The Bishop of Arundel and Brighton has defended a priest in his diocese following criticism from the local and national press, concerning a blog post the priest wrote about the poor.
Bishop Kieran Conry said that Fr Ray Blake “does an awful lot of good work” in supporting the poor in Arundel and Brighton, adding “it was a bit of mischief” on the part of the local newspaper that published the original story.
Fr Blake has come under attack from the local and national press for a blog post which he published last week which began: “The trouble with the poor is that they are messy.” It was picked up by the local newspaper, The Argus.
While Bishop Conry said that the post was “slightly misguided” and “could have been phrased better”, he added: “They’ve taken a few lines in it where what Fr Ray Blake was trying to say is that the poor are very challenging… In its proper context it makes sense”.
In his original blog post on Saturday, Fr Blake wrote: “The trouble with the poor is that they are messy. There is a secluded area between the church and our hall, a passage occasionally we find someone has got a few cardboard boxes together and has slept there and if it has been raining leaves a sodden blanket, cardboard there to be cleaned up, often it also smells of urine and there is often excrement there and sometimes a used needle or two.”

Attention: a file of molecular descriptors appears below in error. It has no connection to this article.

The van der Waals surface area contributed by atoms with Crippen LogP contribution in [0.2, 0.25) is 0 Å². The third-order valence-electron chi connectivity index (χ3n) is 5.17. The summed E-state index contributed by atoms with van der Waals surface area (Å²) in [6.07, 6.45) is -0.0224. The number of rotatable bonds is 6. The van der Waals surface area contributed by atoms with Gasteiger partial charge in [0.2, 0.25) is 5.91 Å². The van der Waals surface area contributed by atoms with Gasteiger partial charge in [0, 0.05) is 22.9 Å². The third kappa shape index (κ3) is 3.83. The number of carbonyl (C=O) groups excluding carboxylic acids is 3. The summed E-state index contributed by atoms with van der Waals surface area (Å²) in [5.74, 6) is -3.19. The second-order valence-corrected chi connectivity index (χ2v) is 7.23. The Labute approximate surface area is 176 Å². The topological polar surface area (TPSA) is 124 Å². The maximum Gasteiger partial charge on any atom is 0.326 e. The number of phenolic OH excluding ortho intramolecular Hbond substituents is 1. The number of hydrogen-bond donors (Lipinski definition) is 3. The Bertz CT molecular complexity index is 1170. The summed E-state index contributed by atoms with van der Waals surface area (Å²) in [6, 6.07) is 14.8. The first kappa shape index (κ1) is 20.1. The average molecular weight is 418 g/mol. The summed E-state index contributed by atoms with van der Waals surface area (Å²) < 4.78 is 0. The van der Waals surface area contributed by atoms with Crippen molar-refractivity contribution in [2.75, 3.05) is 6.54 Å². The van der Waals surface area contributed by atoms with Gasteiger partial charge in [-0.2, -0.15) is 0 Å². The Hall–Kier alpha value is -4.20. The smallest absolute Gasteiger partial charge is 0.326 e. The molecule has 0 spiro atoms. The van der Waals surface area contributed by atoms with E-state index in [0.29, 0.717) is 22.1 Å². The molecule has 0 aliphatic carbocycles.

He later continued: “Even in our pain and suffering we can grow complacent, ‘the poor’ challenge our complacency. They interrupt our comfort, our prayer, our routine bringing the mess of their lives into our lives… The sin of the Pharisees, of the rich man in the story of Dives and Lazarus, is complacency. The rich man didn’t even notice the mess that Lazarus created at his front door, he didn’t respond to it, he needed someone to bring him out of his complacency.”
The Argus subsequently featured the blog post in a report beginning: “A complaining priest claims ‘lying’ poor people have been sent by God to ‘test my holiness’”.
Following the report, Fr Ray Blake wrote another post stating: “I was saying that the poor, the really poor, turn our lives upside down. I know the local paper pays peanuts and expects its journalists to create stories in order to get on to the news networks but this is just a … misrepresentation.”
In a post on Sunday, he wrote: “After recent happenings I have been thinking I ought to stop blogging.”
For an extended version of this article see this week’s print edition of The Catholic Herald, out on Friday